If all space matter and time had a beginning, then, rationally, the cause cannot be made of either space, matter or time. This points us very persuasively towards a creator who is not made of or contained by such things. God has no beginning and in the Christian worldview wasn’t created and therefore has no beginning.
This makes the question “who made God?” meaningless. It completely misses and misunderstands Christian belief, imposes a different worldview on God and presupposes He is created (it’s revealed in the question). Christians don’t believe God was created, so in the Christian worldview, the question makes no sense. It’s like asking “who is that bachelor married to?”
What the Kalam answer does not do, however, is point to the Judaeo-Christian God, Yahweh.
The Teleological (Design) Argument
This is the argument that says the universe bears all the hallmarks of design and points very strongly to a designer. That there are characteristics of the universe which are so finely highly-tuned, to believe they are random is neither rational nor logical. The most reasonable conclusion we can draw from this evidence is that there is a designer. The universe, the earth, even our very bodies bear all the hallmarks of being designed.
Richard Dawkins cannot ignore this even if he dismisses it. In his book “The Blind Watchmaker”, he says we cannot escape the fact that the earth “appears” to be created. This is what he says: “living results of natural selection overwhelmingly impress us with the appearance of design as if by a master watchmaker”. He claims the appearance of design is just an illusion—it is an appearance of design, he says, not evidence of it. In effect what he is doing is discarding the most obvious conclusion and jumping to a much more illogical explanation simply because it doesn’t fit in with his world view. In other words, because he cannot (I would argue it’s not cannot, it’s WILL not) believe that the universe is designed without accepting the possibility of God, who he ideologically presupposes does not exist, he summarily rejects evidence of design as merely an appearance of it. He’s not following the evidence to a conclusion, he’s already made his mind up BEFORE he looks at the evidence and then shoehorning it in to fit that conclusion. This is not evidence of an open mind, it is evidence of a closed mind.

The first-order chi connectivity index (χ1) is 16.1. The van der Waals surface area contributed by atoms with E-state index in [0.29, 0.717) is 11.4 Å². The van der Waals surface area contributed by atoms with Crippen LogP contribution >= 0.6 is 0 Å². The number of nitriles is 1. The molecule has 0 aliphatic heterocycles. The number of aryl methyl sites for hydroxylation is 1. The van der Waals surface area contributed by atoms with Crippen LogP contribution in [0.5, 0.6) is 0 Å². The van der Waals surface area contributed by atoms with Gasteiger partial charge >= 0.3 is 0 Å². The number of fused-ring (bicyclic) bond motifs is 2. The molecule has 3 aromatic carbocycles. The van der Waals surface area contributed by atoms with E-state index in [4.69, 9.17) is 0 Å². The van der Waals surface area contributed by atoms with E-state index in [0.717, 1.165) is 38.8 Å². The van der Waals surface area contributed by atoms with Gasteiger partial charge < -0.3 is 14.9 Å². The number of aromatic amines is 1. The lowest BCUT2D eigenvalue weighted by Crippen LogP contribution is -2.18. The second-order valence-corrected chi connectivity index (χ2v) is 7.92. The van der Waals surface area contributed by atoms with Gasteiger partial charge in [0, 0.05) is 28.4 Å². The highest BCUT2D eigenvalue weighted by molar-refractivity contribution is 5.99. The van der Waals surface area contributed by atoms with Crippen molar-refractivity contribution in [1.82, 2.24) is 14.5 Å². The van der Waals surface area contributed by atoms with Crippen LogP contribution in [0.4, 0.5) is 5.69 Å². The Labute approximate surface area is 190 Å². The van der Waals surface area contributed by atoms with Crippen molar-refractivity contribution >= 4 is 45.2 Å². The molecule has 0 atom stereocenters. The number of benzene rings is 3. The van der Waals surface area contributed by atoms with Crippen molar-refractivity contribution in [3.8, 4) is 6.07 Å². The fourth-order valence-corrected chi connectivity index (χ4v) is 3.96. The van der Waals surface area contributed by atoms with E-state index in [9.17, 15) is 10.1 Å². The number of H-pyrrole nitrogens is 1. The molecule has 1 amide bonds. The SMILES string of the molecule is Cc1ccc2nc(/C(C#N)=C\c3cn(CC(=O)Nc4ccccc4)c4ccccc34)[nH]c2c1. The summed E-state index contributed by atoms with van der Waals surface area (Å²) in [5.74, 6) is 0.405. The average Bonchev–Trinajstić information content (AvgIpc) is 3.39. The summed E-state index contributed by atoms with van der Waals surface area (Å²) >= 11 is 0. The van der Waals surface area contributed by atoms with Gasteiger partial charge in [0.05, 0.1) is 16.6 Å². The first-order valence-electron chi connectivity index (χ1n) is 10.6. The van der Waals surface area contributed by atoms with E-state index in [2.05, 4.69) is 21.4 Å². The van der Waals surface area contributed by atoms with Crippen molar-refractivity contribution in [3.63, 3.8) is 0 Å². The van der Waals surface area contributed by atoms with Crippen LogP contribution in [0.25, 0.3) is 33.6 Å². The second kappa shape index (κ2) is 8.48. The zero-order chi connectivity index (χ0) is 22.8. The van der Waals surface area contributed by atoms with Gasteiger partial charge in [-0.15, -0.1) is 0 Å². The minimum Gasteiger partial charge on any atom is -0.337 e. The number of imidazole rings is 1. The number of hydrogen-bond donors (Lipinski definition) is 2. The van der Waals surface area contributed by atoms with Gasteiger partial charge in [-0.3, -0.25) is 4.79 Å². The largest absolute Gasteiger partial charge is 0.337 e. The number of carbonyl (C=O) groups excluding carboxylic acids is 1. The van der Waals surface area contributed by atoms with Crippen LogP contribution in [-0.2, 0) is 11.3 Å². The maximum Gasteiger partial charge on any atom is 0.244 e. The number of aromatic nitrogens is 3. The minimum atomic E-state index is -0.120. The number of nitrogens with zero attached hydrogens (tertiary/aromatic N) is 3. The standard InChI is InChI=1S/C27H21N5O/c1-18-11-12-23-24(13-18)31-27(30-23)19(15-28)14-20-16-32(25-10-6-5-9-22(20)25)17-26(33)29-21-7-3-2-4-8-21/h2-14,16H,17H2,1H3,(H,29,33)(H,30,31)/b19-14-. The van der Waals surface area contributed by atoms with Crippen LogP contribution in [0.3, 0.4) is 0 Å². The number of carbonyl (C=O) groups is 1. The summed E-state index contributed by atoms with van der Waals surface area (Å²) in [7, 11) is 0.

In a nutshell, that creation is a product of a design is a much more rational and logical conclusion to draw from the evidence we see around us than is the belief it is just a consequence of random undirected chance natural processes which “appear to be designed”.
For example, we have gravitational forces, electromagnetic forces and I’ve also read there is such thing as a “weak force” (isn’t that an oxymoron?!). These forces are so highly tuned that if they were different by one part in the 100th power, life could not exist.
Explain 1:100th power. :- Imagine, if you can the width of the observable universe – that’s 93 billion light years (a light year being the distance light can travel in a year at 186,000 miles a second). Imagine a point on that diameter. Move it one inch. That is a change of 1 to the 100th power – at least that’s what I’ve heard.
There are some fine tuning arguments about our own galaxy. The distance of the earth from the sun, the presence of the moon, it’s distance from the earth, Jupiter and the role it plays in protecting the earth from meteorites, the earth’s magnetic field which protects life from the radiation from the sun.